The EUTR was implemented in March 2013 to “prohibit the activities of placing illegally harvested timber and timber products onto the EU market.” It obliges importers of timber and timber products to the EU to exercise ‘due diligence’ to ensure the legality of the timber and timber products.
The Due Diligence Systems (DDS) stipulates that operators (importers, manufacturers, retailers, traders, etc.) of timber and timber products must ensure that such products are not illegally harvested. This must be verified by checking the full chain of custody from the forest of harvest to the final consumer. Third-party certifications such as PEFC and FSC are certainly very helpful in the DDS process, even though such certifications do not automatically attest the compliance with the EUTR.
In my opinion, this is a flaw of the EUTR: both certification bodies, PEFC and FSC, have adapted their processes in line with the EUTR’s DDS. Consequently, it would be of tremendous help if both certificates had been accepted as sufficient DDS in complying with the EUTR.
A bad and sad example is Indonesia’s SLVK certificate. Since its inception, the demand for PEFC- and FSC-certified material from Indonesia dropped since all Indonesian-made export products automatically complied with the EUTR requirements under their national SLVK (FLEGT) scheme. Rest assured, this has resulted in increased illegal harvesting in Indonesia.
Not providing a specific list of required documents to comply with their DDS is another weakness of the EUTR system. In not doing so, it remains open to the individual interpretation of each operator. In our daily business, we encounter significant differences in the documentation demand between, e.g., the UK and the Netherlands.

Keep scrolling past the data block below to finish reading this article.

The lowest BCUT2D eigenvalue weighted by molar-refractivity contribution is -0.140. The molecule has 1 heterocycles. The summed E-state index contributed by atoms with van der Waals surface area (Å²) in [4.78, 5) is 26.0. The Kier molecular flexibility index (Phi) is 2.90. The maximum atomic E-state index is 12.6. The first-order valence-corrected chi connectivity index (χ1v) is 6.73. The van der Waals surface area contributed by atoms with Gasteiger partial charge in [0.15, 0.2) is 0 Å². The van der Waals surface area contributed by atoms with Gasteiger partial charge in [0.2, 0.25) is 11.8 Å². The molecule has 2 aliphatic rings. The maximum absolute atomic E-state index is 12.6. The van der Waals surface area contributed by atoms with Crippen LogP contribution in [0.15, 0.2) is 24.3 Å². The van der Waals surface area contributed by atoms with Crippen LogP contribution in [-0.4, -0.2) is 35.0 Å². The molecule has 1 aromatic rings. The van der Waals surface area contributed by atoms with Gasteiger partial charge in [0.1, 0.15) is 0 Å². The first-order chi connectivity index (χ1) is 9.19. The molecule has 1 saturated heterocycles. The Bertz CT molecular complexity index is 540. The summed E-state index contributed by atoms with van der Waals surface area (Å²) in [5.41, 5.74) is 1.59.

Sourcing from around the world, we want to ensure that all our purchases comply with the EUTR even though most of our timber is destined for Southeast Asia and only parts of it will be transformed to be exported to the EU.
Regularly, we face problems obtaining the full set of chain-of-custody documents from our suppliers. This includes harvesting licenses, forest removal passes, and transport-related documents. For example, most US hardwood forests are privately owned, and sawmills obtain logs from many locations. This involves different landowners, logging companies and transport companies, which makes it very hard to obtain the documents of a particular consignment of hardwood timber.
Many Malaysian forests are controlled by the state governments who implemented strict policies, and many sawmills will obtain their logs from different states and forest concessions.
We even face similar problems when sourcing soft- and hardwoods from Europe. One would imagine the EU has implemented similar strict rules to ensure the timber is not illegally harvested. Regretfully, this is not the case. The EU authorities leave this to the individual EU member countries to control—or not.
Many of our suppliers are hesitant to provide the full information on their supply chain as they fear this might affect future business.
Overall, timber certification from the forest to the end user is not easy. Still, one would have hope that after almost nine years, compliance is a ‘no-brainer’. All of us in the timber industry support the efforts to stop illegal harvesting and provide DDS at any time, not just because of the EUTR. Regretfully, this is not the case. It will probably take many more years before we reach zero illegal trade, but it might be too late by that time.